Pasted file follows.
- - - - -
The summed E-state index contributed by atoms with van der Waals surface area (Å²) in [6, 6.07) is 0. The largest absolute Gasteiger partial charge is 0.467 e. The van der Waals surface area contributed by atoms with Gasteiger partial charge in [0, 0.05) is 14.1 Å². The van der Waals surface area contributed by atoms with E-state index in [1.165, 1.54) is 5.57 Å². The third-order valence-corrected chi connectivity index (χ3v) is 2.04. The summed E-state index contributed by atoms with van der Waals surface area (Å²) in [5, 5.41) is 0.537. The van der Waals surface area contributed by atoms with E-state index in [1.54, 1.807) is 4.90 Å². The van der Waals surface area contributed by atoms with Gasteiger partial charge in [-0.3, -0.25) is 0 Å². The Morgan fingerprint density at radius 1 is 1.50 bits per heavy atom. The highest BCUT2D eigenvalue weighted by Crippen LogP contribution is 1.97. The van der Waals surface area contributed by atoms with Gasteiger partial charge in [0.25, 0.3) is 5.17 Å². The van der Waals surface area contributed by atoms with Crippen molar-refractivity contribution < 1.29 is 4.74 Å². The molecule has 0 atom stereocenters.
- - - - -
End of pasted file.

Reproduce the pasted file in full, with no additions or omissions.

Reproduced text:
The summed E-state index contributed by atoms with van der Waals surface area (Å²) in [6, 6.07) is 0. The largest absolute Gasteiger partial charge is 0.467 e. The van der Waals surface area contributed by atoms with Gasteiger partial charge in [0, 0.05) is 14.1 Å². The van der Waals surface area contributed by atoms with E-state index in [1.165, 1.54) is 5.57 Å². The third-order valence-corrected chi connectivity index (χ3v) is 2.04. The summed E-state index contributed by atoms with van der Waals surface area (Å²) in [5, 5.41) is 0.537. The van der Waals surface area contributed by atoms with E-state index in [1.54, 1.807) is 4.90 Å². The van der Waals surface area contributed by atoms with Gasteiger partial charge in [-0.3, -0.25) is 0 Å². The Morgan fingerprint density at radius 1 is 1.50 bits per heavy atom. The highest BCUT2D eigenvalue weighted by Crippen LogP contribution is 1.97. The van der Waals surface area contributed by atoms with Gasteiger partial charge in [0.25, 0.3) is 5.17 Å². The van der Waals surface area contributed by atoms with Crippen molar-refractivity contribution < 1.29 is 4.74 Å². The molecule has 0 atom stereocenters.